the administrative agencies of the Government. The rule of law insists that the agencies of the
Government are no more free than the private individual to act according to their own arbitrary
will or whim but must conform to legal rules developed and applied by the courts". The business
of the written constitution is to embody these standards in the form of constitutional guarantees
and limitations and it is the duty of the courts to protect the individual from a breach of his rights
by the departments of the Government or other administrative agencies.

Difference between constitutional law and administrative law

Constitutional law and administrative law both are concerned with functions of government,
both are a part of public law in the modern state and the sources of the both are the same.

Yet there is a distinction between the two. The administrative law is but an adjunct of the

constitutional law. To the early English writers on administrative law there was no difference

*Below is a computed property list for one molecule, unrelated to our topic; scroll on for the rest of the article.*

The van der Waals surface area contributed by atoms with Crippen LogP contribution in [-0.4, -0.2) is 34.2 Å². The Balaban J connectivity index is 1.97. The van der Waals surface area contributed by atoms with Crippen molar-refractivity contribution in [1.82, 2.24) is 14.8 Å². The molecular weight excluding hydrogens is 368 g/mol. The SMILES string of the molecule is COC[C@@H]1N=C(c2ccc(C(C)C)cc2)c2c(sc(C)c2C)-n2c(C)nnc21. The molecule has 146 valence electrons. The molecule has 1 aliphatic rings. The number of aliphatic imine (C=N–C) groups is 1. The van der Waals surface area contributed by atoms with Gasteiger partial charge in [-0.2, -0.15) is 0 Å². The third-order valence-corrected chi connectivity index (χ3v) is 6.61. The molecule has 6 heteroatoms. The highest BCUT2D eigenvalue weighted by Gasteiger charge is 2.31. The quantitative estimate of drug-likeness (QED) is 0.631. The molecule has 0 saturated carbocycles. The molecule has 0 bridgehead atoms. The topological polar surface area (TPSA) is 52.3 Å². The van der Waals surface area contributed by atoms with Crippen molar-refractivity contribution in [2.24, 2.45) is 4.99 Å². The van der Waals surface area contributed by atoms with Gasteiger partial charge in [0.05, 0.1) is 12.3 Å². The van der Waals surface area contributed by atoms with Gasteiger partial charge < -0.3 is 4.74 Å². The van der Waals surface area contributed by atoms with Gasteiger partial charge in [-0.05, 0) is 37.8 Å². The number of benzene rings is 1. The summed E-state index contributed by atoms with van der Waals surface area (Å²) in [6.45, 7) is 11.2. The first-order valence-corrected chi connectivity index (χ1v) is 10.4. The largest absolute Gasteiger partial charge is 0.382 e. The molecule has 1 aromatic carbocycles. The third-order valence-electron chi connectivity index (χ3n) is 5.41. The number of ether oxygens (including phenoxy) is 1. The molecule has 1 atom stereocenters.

between administrative law and constitutional law. Therefore, Keith observed:

It is logically impossible to distinguish administrative from constitutional law and all

attempts to do so are artificial.

Actually the distinction between the two is one of degree, convenience and custom rather

than that of logic and principle. However, according to Holland, Constitutional law describes

the various organs of the government at rest, while administrative law describes them in

motion

Therefore, according to this view, the structure of the legislature and executive comes within

the purview of the constitutional law but there functioning comes within the sphere of

administrative law. But Maitland does not agree with this classification because in that case

powers and prerogatives of the crown would be relegated to the arena of administrative law.

According to Jennings- administrative law deals with the organization, functions, powers

and duties of administrative authorities while constitutional law deals with the general

principles relating to the organization and powers of the various organs of the state and